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The Board plays a critical role in ensuring the continued success and health of this vital organization. It represents all the member-owners in developing and maintaining the vision and long-term viability of the Co-op. The Board does not run the stores, nor do they have direct control over the daily operation of them; that is the role of Management. Instead, the Board monitors the operations of the stores via Policy Governance®, a system of oversight and accountability that emphasizes values, vision, and the empowerment of both Board and staff, while clearly delineating the roles and responsibilities of each.
DATE: Wed., April 25
TIME: 6:00 p.m.
LOCATION: Hanover Board Room, Hanover Store
BOARD PACKET DOWNLOAD: Available Here
Board Meeting Recap — March 28, 2018
Here’s a brief summary of key issues from the March Board meeting:
GENERAL MANAGER’S REPORT
General Manager Ed Fox informed the board that the Co-op is in significantly better financial condition this year than it was at the same time last year. Investments in infrastructure have begun to show results, including gains realized through the new perpetual inventory software system and the beneficial impact from employee cross-training and clustering.
Because unemployment is so low in the region (under 2%), Co-op staffing levels are still down (about 7% below the desired level). On the plus side, however, Ed noted that it is a point of pride that 80% of Co-op employees have full-time positions, with benefits, compared to only about 70% in the grocery industry in general.
He also noted that the Co-op management is putting considerable effort into several public policy outreach initiatives, including engaging with the Vermont-based Main Street Alliance regarding the fact that the minimum wage in Vermont will be raised to $15 by 2024 and discussing the regional workforce housing shortage through the Vital Communities Corporate Council.
Finally, Ed reported that there has been considerable positive feedback regarding the board’s recent resolution, sent to the members of the Vermont and New Hampshire U.S. Congressional delegations, objecting to changes being proposed at the federal level in the Supplemental Nutrition Assistance Program (SNAP — commonly referred to as “food stamps”). Co-op members and shoppers, as well as the leaders of other organizations with similar missions, have commended our organization for its stance on this important issue.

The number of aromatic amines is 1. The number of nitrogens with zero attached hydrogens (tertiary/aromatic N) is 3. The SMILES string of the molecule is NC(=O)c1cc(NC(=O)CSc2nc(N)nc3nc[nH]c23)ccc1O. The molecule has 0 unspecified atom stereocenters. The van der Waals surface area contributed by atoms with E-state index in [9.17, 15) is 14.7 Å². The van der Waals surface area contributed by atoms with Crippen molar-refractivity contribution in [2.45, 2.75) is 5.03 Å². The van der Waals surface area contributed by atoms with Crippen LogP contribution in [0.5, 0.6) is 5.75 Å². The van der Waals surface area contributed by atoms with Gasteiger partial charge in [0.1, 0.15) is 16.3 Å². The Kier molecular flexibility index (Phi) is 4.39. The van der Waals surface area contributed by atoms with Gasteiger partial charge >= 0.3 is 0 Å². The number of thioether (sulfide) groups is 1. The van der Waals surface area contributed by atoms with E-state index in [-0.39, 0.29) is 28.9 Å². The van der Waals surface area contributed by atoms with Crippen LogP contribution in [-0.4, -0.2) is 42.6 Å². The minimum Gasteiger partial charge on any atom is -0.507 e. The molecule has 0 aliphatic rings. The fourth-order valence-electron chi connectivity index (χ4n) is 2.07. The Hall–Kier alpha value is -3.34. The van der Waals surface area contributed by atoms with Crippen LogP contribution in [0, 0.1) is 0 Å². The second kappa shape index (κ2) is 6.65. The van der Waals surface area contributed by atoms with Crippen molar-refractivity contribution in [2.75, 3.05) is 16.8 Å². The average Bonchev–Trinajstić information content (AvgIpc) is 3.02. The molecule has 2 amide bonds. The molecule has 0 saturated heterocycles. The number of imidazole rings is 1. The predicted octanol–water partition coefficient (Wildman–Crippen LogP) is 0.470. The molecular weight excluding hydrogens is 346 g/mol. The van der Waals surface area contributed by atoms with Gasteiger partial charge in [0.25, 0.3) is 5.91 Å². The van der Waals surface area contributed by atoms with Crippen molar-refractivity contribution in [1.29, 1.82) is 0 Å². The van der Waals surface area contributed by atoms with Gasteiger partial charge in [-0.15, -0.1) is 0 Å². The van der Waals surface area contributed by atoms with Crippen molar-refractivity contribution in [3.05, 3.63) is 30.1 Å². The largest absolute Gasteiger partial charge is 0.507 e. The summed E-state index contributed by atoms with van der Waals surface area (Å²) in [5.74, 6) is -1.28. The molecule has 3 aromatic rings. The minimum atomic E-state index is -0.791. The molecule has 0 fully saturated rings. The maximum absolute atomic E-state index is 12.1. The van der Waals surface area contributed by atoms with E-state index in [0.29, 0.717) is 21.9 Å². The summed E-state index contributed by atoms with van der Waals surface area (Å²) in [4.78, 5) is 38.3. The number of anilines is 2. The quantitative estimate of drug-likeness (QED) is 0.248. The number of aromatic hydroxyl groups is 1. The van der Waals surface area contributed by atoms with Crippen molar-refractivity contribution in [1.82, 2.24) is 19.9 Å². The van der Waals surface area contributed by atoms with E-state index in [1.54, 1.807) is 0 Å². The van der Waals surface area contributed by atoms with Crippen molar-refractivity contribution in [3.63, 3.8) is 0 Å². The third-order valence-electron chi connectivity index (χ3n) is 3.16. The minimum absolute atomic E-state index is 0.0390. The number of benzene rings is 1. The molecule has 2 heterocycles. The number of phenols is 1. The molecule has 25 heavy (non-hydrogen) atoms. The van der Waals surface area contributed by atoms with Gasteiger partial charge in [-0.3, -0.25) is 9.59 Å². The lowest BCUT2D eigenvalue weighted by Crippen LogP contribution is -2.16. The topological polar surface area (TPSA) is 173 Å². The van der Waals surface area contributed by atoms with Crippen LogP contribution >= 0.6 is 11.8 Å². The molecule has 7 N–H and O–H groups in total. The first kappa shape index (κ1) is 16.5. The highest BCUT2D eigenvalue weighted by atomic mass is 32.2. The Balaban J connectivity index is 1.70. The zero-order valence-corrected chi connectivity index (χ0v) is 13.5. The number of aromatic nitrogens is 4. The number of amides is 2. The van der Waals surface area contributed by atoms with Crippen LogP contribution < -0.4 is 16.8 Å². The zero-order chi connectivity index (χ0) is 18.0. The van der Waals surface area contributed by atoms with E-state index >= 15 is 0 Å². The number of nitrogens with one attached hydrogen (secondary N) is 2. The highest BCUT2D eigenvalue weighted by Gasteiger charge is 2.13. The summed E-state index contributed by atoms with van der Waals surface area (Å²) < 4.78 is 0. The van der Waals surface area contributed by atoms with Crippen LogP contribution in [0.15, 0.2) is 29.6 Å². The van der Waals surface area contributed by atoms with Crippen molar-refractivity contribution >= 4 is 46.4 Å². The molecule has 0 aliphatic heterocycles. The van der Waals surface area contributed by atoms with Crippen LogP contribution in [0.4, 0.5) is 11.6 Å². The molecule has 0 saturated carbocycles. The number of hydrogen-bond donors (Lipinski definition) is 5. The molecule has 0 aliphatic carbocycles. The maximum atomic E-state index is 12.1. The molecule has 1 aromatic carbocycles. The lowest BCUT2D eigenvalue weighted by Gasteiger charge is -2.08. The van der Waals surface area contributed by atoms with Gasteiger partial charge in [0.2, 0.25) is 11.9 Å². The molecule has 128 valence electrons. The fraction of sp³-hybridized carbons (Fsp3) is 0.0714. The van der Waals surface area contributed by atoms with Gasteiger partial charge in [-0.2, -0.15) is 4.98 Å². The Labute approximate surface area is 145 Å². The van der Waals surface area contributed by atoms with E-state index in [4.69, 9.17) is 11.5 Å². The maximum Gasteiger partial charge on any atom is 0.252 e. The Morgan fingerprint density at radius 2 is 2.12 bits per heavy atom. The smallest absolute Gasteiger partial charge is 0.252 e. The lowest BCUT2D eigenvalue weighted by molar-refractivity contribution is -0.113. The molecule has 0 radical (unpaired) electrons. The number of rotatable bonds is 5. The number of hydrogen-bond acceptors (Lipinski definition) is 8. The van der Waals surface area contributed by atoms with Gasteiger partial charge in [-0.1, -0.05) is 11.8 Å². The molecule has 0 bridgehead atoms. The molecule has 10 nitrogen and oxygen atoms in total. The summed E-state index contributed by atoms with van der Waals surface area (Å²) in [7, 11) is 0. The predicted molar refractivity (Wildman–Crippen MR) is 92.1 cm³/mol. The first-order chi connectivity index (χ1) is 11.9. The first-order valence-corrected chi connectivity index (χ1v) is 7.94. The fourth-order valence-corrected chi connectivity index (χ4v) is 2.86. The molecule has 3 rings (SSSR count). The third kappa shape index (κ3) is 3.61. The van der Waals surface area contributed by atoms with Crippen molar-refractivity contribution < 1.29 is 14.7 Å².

GLOBAL ENDS REPORT
In addition, Ed Fox presented to the board this year’s Ends Report. Among its highlights are the fact that the Co-op ended up posting a gain of $172,224 after taxes; while this sum is not sufficient to offer patronage refunds, the report pointed out that economic value was returned to members in other ways, including $444,882 in Member Appreciation Day discounts.
The report also noted that the Co-op continues its strong support of local producers, carrying 4,000 products grown or made within 100 miles; that at-will employment language has been eliminated from the Co-op’s employee handbook; that we have a new vision statement (“a well-nourished community, cultivated through cooperation”); that the Co-op won the U.S. Environmental Protection Agency’s top award for reducing refrigeration emissions to 7.4% (compared to a national average of 25%); and that the Pennies for Change and Willing Hands programs represents particular successes of our emphasis on a triple bottom line (financial, social, and environmental strength).
The board formally accepted the report and commended Ed and the entire staff for the year’s successes on so many fronts.
This month, the Board approved compliance with several policies related to its own performance — Policies GP 2 (Board Deliverables), GP 3 (Governance Development), GP 4 (Board Members Code of Conduct), and GP 7 (Monitoring Board Performance).
But while voting itself in compliance with these policies, the board also spent some time discussing whether there is a more substantive, productive way of considering its own performance — perhaps by also soliciting input from management and other staff on its processes and impact. It was decided that discussing ways to do that may be a good topic for a future board retreat.
COMMITTEE/TASK FORCE UPDATES
Kevin Birdsey, chair of the Election Committee, reported that the slate of candidates for the 4 open seats on the board now stands at 8; that voting materials are now available in the stores and on the website; that postcards about the election have been mailed to all members; and that A-frame signs and displays on monitors throughout the stores are promoting the election period. A forum for candidates will be held immediately following the Co-op’s Annual Meeting on April 7. Kevin also encouraged all board members to sign up for one or more of the scheduled in-store meet-the-candidate events, sitting at tables with the candidates and helping promote participation in the election. In addition, he invited board members to submit suggestions to the Election Committee for the new-director orientation process.
Harrison Drinkwater reported that new members will need to be recruited for the Hanover Consumer Cooperative Fund Committee after the new board is seated.
Liz Blum introduced the 21-Day Racial Equity Challenge, a way for organizations and boards to raise their awareness of racial justice and equity. It is an online initiative run by the University of New Hampshire (Learn More Here) The board enthusiastically embraced the project and passed a motion encouraging all members of the board to participate.